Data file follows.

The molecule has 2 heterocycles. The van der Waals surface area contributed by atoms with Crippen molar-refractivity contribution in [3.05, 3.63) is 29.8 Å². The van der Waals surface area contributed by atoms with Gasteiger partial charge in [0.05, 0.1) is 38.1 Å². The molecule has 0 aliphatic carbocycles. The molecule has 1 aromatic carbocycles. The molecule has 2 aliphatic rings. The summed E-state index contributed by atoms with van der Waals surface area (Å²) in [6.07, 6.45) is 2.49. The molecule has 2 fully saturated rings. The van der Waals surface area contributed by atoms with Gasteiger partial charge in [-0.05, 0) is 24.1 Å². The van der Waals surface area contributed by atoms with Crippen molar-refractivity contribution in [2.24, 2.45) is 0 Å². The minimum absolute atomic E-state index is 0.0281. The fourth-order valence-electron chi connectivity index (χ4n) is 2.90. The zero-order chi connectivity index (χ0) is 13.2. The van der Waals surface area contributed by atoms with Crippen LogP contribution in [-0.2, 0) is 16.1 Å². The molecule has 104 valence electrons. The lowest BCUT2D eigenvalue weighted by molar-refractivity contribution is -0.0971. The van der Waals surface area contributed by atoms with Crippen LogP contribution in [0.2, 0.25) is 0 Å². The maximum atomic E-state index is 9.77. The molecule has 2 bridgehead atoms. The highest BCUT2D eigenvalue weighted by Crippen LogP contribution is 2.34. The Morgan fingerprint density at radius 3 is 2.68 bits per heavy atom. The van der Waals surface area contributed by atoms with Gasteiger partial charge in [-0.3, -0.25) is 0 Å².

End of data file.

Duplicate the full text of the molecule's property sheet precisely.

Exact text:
The molecule has 2 heterocycles. The van der Waals surface area contributed by atoms with Crippen molar-refractivity contribution in [3.05, 3.63) is 29.8 Å². The van der Waals surface area contributed by atoms with Gasteiger partial charge in [0.05, 0.1) is 38.1 Å². The molecule has 0 aliphatic carbocycles. The molecule has 1 aromatic carbocycles. The molecule has 2 aliphatic rings. The summed E-state index contributed by atoms with van der Waals surface area (Å²) in [6.07, 6.45) is 2.49. The molecule has 2 fully saturated rings. The van der Waals surface area contributed by atoms with Gasteiger partial charge in [-0.05, 0) is 24.1 Å². The van der Waals surface area contributed by atoms with Crippen molar-refractivity contribution in [2.24, 2.45) is 0 Å². The minimum absolute atomic E-state index is 0.0281. The fourth-order valence-electron chi connectivity index (χ4n) is 2.90. The zero-order chi connectivity index (χ0) is 13.2. The van der Waals surface area contributed by atoms with Crippen LogP contribution in [-0.2, 0) is 16.1 Å². The molecule has 104 valence electrons. The lowest BCUT2D eigenvalue weighted by molar-refractivity contribution is -0.0971. The van der Waals surface area contributed by atoms with Crippen LogP contribution in [0.2, 0.25) is 0 Å². The maximum atomic E-state index is 9.77. The molecule has 2 bridgehead atoms. The highest BCUT2D eigenvalue weighted by Crippen LogP contribution is 2.34. The Morgan fingerprint density at radius 3 is 2.68 bits per heavy atom. The van der Waals surface area contributed by atoms with Gasteiger partial charge in [-0.3, -0.25) is 0 Å².